Brazil, Day 20: The Good Ol’ Days6 min read

Got up around 5:45 and went for a 6K run, read the first half of Acts 13 where Paul preaches to the Pharisees after being commissioned as a missionary, took a shower, and went to breakfast with Stevie. For breakfast we had scrambled eggs, French rolls with butter, and papaya. I avoided the gross coffee once again and drank several mugs of hot milk.

One of the music teachers for the week at breakfast with us. His name is Renato (not the director for the week), and he arrived by plane last night. Unfortunately, his big suitcase did not arrive with him, and he’s still trying to find it.

He’s so hilarious! As he recounted the story of his experience at the airport- checking in his luggage and later being unable to retrieve it- he told the story in such a way that we couldn’t stop laughing!

Renato told us that the lady who checked his bags told him he could only take one carry-on, but he was bringing his two expensive flutes, so he insisted that he get to carry them on to the plane. The lady finally told him that they would make a special exception for him, but when he boarded the plane, several other  people also had two carry-on bags.

He wonders if she forgot to actually check in his large suitcase because of her preoccupation with his two small bags. He said, “She was so concerned about the flies that she missed the camel!” I wish I could remember everything else he said that made us laugh.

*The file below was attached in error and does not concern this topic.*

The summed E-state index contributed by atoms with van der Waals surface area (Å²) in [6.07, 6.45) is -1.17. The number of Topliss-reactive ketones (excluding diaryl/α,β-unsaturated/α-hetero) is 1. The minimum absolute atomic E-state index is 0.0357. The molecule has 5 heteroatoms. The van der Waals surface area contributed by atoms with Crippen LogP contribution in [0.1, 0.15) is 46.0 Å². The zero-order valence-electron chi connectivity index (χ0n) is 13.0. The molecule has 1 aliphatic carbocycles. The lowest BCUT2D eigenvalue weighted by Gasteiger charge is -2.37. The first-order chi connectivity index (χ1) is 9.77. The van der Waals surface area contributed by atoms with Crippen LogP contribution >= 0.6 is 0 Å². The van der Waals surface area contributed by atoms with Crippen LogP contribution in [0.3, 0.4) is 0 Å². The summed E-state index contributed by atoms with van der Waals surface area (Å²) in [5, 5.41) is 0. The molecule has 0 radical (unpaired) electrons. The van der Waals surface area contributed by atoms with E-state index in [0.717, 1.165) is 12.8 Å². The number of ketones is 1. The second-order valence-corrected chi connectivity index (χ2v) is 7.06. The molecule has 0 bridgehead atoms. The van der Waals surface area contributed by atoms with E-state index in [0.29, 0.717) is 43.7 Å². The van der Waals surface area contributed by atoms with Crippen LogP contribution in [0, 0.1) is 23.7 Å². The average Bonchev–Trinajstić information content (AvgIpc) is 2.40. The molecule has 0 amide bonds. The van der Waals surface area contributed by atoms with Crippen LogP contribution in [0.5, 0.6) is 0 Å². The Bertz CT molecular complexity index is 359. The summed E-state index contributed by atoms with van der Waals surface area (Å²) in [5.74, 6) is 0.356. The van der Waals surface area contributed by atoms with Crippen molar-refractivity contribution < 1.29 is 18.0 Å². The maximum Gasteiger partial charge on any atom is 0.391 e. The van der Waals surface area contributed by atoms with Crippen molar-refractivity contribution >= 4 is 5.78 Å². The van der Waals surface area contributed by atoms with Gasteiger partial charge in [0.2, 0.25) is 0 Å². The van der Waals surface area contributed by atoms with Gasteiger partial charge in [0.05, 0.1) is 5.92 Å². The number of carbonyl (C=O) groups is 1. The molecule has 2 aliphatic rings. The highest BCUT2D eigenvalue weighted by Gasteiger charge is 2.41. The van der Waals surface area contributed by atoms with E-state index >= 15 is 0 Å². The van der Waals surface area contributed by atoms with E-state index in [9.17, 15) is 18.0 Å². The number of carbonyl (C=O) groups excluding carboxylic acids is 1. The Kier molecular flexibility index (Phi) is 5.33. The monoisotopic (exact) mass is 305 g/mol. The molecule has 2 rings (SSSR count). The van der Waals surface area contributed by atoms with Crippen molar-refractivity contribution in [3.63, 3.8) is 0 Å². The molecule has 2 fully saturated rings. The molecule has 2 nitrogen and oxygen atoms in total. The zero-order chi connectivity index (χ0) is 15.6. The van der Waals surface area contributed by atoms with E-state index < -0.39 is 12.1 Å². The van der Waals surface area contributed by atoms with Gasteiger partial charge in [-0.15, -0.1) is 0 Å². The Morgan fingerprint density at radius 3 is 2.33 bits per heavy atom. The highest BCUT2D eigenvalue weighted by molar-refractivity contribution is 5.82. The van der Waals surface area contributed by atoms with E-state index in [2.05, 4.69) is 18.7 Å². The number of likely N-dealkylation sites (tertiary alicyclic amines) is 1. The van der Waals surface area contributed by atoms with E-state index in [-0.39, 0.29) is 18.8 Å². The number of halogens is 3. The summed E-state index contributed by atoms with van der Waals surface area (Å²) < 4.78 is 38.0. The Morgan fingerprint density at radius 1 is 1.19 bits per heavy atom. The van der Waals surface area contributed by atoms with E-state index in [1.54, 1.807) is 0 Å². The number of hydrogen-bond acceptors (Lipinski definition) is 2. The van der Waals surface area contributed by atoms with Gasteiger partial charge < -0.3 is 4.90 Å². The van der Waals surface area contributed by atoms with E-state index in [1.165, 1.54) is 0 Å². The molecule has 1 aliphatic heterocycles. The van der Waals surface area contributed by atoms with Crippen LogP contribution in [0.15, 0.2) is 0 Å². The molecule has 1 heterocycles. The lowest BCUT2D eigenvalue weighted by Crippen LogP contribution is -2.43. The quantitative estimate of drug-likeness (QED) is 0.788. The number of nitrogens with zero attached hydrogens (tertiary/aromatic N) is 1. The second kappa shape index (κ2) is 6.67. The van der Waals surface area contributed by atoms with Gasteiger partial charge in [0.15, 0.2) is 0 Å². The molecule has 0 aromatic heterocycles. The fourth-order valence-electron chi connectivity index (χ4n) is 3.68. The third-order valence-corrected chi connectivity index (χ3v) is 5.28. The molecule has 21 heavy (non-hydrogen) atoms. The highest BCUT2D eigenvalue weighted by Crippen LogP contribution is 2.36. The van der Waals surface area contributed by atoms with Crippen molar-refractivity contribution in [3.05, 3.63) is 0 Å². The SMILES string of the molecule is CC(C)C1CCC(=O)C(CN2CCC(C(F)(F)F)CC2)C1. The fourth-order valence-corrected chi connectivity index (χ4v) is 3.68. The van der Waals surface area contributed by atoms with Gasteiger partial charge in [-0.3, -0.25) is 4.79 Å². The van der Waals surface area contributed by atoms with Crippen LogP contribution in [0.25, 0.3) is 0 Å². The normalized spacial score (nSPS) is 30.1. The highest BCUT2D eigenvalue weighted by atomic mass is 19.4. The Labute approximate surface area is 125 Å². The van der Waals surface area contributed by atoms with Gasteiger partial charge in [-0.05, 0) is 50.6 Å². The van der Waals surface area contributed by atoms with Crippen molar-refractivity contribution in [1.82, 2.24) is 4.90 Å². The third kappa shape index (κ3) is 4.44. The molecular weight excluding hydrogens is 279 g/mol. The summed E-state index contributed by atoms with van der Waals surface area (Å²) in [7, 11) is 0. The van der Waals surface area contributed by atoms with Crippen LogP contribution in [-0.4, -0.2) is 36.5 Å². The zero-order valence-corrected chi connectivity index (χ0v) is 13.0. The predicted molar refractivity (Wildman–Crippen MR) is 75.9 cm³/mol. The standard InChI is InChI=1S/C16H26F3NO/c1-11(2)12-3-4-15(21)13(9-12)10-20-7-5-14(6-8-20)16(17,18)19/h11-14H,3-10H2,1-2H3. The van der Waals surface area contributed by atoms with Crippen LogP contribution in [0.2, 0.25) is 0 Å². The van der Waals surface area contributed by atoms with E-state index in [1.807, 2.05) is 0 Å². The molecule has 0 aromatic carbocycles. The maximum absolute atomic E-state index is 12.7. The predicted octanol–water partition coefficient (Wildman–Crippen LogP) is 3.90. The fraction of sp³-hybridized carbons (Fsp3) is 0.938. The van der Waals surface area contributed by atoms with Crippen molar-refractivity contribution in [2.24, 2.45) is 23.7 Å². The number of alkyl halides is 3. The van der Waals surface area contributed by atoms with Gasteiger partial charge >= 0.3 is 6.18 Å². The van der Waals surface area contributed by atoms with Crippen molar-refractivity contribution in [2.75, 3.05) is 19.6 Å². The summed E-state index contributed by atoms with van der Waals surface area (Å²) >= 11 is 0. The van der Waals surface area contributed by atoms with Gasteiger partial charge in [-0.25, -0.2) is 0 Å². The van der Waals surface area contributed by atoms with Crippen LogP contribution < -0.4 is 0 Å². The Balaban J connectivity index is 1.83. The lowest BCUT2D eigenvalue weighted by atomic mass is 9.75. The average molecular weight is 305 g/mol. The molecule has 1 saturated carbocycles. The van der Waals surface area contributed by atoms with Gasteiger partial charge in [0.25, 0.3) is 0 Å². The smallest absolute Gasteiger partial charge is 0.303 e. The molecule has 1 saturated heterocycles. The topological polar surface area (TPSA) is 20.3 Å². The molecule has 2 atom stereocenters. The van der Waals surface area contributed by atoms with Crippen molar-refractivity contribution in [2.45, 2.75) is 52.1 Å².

Today is the first day of Semana de Musica Sacra (Week of Sacred Music) at Seminario Batista do Cariri. A good portion of my morning and afternoon was spent taking pictures of the various activities taking place. For me it was just like “the good ol’ days” at IRBC when I would spend my days taking pictures of campers and camp activities.

I spent the last four summers as the photographer at IRBC, so I spent 44 weeks over the last four years walking around the campground, photographing almost everything that happened. My job title was “LCA”, an acronym for “Lights, Camera, Action!” This is my first summer since 2009 not serving at IRBC as the LCA.

When I first made the decision to follow God’s leading to Brazil, I had no idea that I would get to spend a whole week down here photographing an event. But as it turns out, a friend of mine from school referred me to the director of Semana de Musica Sacra, and he asked me to take pictures all week.

So I am now the “fotógrafo oficial” for this fun ministry. I get the privilege of taking all the pictures and video and uploading them to the internet each night.  This morning I started by taking pictures during registration and the opening meeting.

We went straight from the opening meeting to lunch where I had mashed potatoes, beans, and fried fish in some interesting kind of sauce. There was also something else with the appearance and consistency of mashed potatoes, and it tasted familiar, but I don’t know what it was.

Near the end of the meal Renato came and sat with us again, and we started laughing all over again. Somehow we got on the topic of Minnesota having 10,000 lakes, Finland having over 200,000 lakes, and Holland being below sea level. Renato said, “Why do they live there, knowing that the sea could close in on them at any time?”

Then he talked about the people who live in San Francisco: “They know there are going to be earthquakes, but they just don’t know when. Why do they live there?” But he talked about it in such a way that we were shaking in our seats with laughter.